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Thousands of Macs Infected with Mysterious Malware

But Apple has come to the rescue


A new strain of malware has affected around 30,000 Macs, but its intentions remain mysterious to security researchers. The malware has been called “Silver Sparrow.”

According to researchers at security firm Red Canary, Silver Sparrow infected 29,139 macOS endpoints in 153 countries. However, the most affected users are based in the US and Europe, including the United Kingdom, Canada, France, and Germany.

The malware affected both Intel-based Macs and newer Macs based on Apple’s in-house first computer chip, M1. For the latter, Silver Sparrow is now the second known malware to infect Apple’s M1 chip.

The intentions behind the malware are yet to be known, and it had not yet been used in any nefarious ways by the creator(s).

“Though we haven’t observed Silver Sparrow delivering additional malicious payloads yet, its forward-looking M1 chip compatibility, global reach, relatively high infection rate, and operational maturity suggest Silver Sparrow is a reasonably serious threat, uniquely positioned to deliver a potentially impactful payload at a moment’s notice,” the security researchers said in a statement.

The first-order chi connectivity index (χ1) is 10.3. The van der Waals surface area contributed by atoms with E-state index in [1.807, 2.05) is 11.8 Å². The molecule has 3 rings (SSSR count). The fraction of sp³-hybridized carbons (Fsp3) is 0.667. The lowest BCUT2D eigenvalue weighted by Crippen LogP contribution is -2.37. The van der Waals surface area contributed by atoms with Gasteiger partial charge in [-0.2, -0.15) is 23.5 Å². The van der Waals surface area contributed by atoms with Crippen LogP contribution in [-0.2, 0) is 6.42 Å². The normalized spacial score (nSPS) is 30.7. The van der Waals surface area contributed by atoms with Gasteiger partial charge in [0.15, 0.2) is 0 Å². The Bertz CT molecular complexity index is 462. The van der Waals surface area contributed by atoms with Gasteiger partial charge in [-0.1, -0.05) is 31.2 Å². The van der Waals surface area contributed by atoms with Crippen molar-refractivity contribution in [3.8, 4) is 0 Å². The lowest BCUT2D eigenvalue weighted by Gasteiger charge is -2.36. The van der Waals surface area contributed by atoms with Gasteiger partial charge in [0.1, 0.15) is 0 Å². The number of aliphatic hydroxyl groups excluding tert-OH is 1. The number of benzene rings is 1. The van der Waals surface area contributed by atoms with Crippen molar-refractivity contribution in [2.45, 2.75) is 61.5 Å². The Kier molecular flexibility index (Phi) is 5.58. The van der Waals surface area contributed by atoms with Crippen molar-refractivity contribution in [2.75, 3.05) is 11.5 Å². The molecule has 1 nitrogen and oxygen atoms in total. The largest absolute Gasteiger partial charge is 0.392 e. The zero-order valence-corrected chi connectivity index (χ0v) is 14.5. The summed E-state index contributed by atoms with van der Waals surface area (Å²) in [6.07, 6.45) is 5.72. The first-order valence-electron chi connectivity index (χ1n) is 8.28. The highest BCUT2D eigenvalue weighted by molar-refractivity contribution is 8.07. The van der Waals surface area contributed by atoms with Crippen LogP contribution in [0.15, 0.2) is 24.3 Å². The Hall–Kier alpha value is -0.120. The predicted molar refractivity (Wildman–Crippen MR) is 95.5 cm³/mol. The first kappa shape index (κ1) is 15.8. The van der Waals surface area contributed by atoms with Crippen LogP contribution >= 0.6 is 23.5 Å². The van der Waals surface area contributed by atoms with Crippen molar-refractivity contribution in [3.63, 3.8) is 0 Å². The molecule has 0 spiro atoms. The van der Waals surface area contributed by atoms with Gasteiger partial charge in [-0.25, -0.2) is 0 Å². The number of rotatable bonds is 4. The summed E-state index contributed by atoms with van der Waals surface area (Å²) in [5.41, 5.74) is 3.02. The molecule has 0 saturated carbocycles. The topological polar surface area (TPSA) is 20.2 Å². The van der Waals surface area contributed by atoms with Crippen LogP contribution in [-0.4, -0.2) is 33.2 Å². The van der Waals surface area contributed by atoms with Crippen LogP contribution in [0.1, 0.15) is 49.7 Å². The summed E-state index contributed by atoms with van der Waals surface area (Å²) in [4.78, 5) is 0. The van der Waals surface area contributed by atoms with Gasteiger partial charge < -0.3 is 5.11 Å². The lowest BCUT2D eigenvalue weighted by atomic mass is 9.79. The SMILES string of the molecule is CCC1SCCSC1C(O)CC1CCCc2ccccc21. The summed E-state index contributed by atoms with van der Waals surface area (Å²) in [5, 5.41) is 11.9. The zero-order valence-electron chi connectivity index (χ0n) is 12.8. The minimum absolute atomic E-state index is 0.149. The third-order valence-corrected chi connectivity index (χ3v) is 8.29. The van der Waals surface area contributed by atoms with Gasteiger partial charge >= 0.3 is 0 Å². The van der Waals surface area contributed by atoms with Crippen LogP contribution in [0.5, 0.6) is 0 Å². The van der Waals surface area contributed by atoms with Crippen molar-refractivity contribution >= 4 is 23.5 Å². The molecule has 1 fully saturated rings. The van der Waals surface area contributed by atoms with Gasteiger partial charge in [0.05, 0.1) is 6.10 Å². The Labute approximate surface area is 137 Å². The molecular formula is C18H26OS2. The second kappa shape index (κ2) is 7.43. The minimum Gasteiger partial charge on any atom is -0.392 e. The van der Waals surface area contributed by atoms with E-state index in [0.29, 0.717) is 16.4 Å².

Infected Macs connect to a remote server every hour to check for commands, and it leverages macOS Installer JavaScript API to execute commands.

But until the discovery, no commands had been issued yet. And it’s also unknown how the malware was delivered to many Macs around the world.

The team also discovered that the malware had built-in self-destruction code to cover its tracks once the mysterious mission is complete.

Apple to the Rescue

Apple took action yesterday by revoking certificates of developer accounts used to sign the certificates to prevent further spreading. The company also iterated that Silver Sparrow had not yet been used to deliver any payload.

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Alvin Wanjala

Alvin is a freelance tech journalist. Talk to me via email at alvinwanjala[at]pm[dot]me

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